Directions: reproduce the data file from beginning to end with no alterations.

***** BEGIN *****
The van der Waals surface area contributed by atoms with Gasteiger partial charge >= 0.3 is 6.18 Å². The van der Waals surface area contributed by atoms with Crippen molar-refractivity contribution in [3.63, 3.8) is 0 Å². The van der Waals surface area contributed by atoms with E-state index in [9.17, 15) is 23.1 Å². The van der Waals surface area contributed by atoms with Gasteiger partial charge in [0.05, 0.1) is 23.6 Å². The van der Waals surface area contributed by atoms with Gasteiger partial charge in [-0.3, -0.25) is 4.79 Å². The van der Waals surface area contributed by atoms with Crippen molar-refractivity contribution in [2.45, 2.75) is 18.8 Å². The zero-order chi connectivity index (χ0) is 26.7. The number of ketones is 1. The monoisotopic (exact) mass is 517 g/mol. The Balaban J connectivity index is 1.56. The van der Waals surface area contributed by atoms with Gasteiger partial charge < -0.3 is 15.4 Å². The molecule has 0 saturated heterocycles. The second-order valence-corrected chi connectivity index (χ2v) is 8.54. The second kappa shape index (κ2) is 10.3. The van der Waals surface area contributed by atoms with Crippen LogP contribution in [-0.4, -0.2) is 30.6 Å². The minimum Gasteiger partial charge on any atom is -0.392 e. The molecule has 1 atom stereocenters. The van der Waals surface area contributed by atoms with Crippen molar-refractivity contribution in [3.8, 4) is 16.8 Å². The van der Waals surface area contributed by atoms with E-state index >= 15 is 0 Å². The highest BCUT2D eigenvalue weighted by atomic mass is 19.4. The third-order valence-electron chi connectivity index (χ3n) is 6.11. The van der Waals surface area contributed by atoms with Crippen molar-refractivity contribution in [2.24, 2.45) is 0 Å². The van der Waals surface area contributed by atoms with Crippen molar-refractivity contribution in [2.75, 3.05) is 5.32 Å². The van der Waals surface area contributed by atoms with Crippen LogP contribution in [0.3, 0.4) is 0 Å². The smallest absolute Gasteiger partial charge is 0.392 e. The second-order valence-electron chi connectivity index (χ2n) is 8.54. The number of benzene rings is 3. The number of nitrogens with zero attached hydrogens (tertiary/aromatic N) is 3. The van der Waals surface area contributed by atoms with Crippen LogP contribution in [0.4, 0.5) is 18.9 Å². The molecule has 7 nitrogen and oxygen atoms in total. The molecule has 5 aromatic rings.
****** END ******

The van der Waals surface area contributed by atoms with Gasteiger partial charge >= 0.3 is 6.18 Å². The van der Waals surface area contributed by atoms with Crippen molar-refractivity contribution in [3.63, 3.8) is 0 Å². The van der Waals surface area contributed by atoms with E-state index in [9.17, 15) is 23.1 Å². The van der Waals surface area contributed by atoms with Gasteiger partial charge in [0.05, 0.1) is 23.6 Å². The van der Waals surface area contributed by atoms with Gasteiger partial charge in [-0.3, -0.25) is 4.79 Å². The van der Waals surface area contributed by atoms with Crippen molar-refractivity contribution in [2.45, 2.75) is 18.8 Å². The zero-order chi connectivity index (χ0) is 26.7. The number of ketones is 1. The monoisotopic (exact) mass is 517 g/mol. The Balaban J connectivity index is 1.56. The van der Waals surface area contributed by atoms with Gasteiger partial charge < -0.3 is 15.4 Å². The molecule has 0 saturated heterocycles. The second-order valence-corrected chi connectivity index (χ2v) is 8.54. The second kappa shape index (κ2) is 10.3. The van der Waals surface area contributed by atoms with Crippen LogP contribution in [-0.4, -0.2) is 30.6 Å². The minimum Gasteiger partial charge on any atom is -0.392 e. The molecule has 1 atom stereocenters. The van der Waals surface area contributed by atoms with Crippen molar-refractivity contribution in [3.8, 4) is 16.8 Å². The van der Waals surface area contributed by atoms with E-state index >= 15 is 0 Å². The highest BCUT2D eigenvalue weighted by atomic mass is 19.4. The third-order valence-electron chi connectivity index (χ3n) is 6.11. The van der Waals surface area contributed by atoms with Crippen molar-refractivity contribution in [2.24, 2.45) is 0 Å². The van der Waals surface area contributed by atoms with Crippen molar-refractivity contribution in [2.75, 3.05) is 5.32 Å². The van der Waals surface area contributed by atoms with Crippen LogP contribution in [0.3, 0.4) is 0 Å². The smallest absolute Gasteiger partial charge is 0.392 e. The second-order valence-electron chi connectivity index (χ2n) is 8.54. The number of benzene rings is 3. The number of nitrogens with zero attached hydrogens (tertiary/aromatic N) is 3. The van der Waals surface area contributed by atoms with Crippen LogP contribution in [0.4, 0.5) is 18.9 Å². The molecule has 7 nitrogen and oxygen atoms in total. The molecule has 5 aromatic rings.